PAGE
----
As a four-times Formula One world champion Sebastian Vettel surely has nothing left to prove, except it seems to himself. The German has endured a trying time of late but as his career enters a new phase, his passion for the sport is entirely undiminished. Vettel’s interests these days may be broader, extending from promoting the wellbeing of bees to a spot of early morning cow milking, but F1 remains the driving force.
Vettel has been competing in F1 now for 15 seasons. Yet before the Portuguese Grand Prix this weekend the eyes above his mask still make a convincing case that the 33-year-old veteran enjoys the same enthusiasm as the boy who began racing karts at eight; as the tousle-haired teenager who made his F1 test debut for Sauber in 2006 and indeed the precociously talented young man who became the youngest winner of an F1 race in 2008 for Toro Rosso at Monza.
This season, his first with Aston Martin, he is in a car that for the moment is not in contention for podium places yet he seems almost taken aback by enquiries about what keeps him going after so long in the sport. “Why am I doing it? Because I love it,” he says. “Because I still want to prove to myself that I can do what I want to do, what I used to do and in a way that I am happy with.”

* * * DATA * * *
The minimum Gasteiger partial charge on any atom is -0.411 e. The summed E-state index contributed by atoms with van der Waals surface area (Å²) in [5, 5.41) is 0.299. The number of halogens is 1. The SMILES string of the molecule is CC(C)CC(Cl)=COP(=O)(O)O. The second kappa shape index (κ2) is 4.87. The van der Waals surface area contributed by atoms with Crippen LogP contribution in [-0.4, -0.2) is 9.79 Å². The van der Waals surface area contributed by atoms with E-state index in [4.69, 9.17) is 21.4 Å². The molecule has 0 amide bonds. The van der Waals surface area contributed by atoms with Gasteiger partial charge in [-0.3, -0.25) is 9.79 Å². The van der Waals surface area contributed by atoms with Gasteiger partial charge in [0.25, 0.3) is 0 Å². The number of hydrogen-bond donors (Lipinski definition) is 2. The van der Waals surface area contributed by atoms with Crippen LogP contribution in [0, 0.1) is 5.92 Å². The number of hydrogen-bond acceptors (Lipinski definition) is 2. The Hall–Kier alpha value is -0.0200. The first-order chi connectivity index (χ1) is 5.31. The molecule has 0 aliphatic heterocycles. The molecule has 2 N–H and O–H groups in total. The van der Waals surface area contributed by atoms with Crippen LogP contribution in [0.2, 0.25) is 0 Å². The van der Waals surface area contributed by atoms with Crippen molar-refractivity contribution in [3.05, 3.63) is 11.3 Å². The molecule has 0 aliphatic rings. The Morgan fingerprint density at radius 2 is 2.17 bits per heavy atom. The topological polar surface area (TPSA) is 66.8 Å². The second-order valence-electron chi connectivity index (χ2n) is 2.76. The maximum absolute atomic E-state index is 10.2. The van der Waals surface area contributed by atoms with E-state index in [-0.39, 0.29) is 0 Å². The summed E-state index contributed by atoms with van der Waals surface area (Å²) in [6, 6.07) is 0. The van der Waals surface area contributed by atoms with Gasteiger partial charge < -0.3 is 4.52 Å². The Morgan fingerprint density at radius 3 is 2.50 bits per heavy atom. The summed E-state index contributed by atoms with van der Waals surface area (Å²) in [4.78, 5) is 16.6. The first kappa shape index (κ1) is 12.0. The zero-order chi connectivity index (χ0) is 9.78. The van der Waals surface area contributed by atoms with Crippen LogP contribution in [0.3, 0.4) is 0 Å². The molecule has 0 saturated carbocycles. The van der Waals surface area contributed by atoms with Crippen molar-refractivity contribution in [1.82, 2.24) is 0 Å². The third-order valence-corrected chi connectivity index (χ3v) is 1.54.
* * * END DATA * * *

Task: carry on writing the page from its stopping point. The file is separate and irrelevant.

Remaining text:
He has high expectations of himself because of his own accomplishments. Vettel won four titles for Red Bull between 2010 and 2013. It was a dominance he and the team relished, little knowing that Lewis Hamilton and Mercedes would soon eclipse their remarkable achievements with his six titles since 2014.
Vettel had aimed to emulate his childhood hero Michael Schumacher in switching to Ferrari in 2015 but the hoped-for resurgence of the Scuderia in combination with a multiple world champion failed to materialise. He challenged in 2017 and 2018 but both times neither he nor the team could match Hamilton and Mercedes. Worse was to follow as Ferrari took on the talented youngster Charles Leclerc in 2019.